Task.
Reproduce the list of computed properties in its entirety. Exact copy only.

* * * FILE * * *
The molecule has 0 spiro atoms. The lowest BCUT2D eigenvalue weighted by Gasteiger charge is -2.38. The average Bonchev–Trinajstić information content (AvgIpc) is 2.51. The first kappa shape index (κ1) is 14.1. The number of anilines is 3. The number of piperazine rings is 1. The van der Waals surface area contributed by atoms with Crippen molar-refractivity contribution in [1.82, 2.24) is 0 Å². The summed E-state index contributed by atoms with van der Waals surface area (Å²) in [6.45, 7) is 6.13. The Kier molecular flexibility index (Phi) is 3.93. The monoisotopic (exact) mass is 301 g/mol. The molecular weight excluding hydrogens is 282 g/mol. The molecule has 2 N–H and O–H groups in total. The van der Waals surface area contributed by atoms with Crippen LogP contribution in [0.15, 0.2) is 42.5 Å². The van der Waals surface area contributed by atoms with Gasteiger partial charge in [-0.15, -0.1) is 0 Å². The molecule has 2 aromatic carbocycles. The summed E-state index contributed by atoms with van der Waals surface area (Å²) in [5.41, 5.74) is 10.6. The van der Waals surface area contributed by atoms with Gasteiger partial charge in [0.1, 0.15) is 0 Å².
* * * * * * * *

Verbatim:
The molecule has 0 spiro atoms. The lowest BCUT2D eigenvalue weighted by Gasteiger charge is -2.38. The average Bonchev–Trinajstić information content (AvgIpc) is 2.51. The first kappa shape index (κ1) is 14.1. The number of anilines is 3. The number of piperazine rings is 1. The van der Waals surface area contributed by atoms with Crippen molar-refractivity contribution in [1.82, 2.24) is 0 Å². The summed E-state index contributed by atoms with van der Waals surface area (Å²) in [6.45, 7) is 6.13. The Kier molecular flexibility index (Phi) is 3.93. The monoisotopic (exact) mass is 301 g/mol. The molecular weight excluding hydrogens is 282 g/mol. The molecule has 2 N–H and O–H groups in total. The van der Waals surface area contributed by atoms with Crippen LogP contribution in [0.15, 0.2) is 42.5 Å². The van der Waals surface area contributed by atoms with Gasteiger partial charge in [-0.15, -0.1) is 0 Å². The molecule has 2 aromatic carbocycles. The summed E-state index contributed by atoms with van der Waals surface area (Å²) in [5.41, 5.74) is 10.6. The van der Waals surface area contributed by atoms with Gasteiger partial charge in [0.1, 0.15) is 0 Å².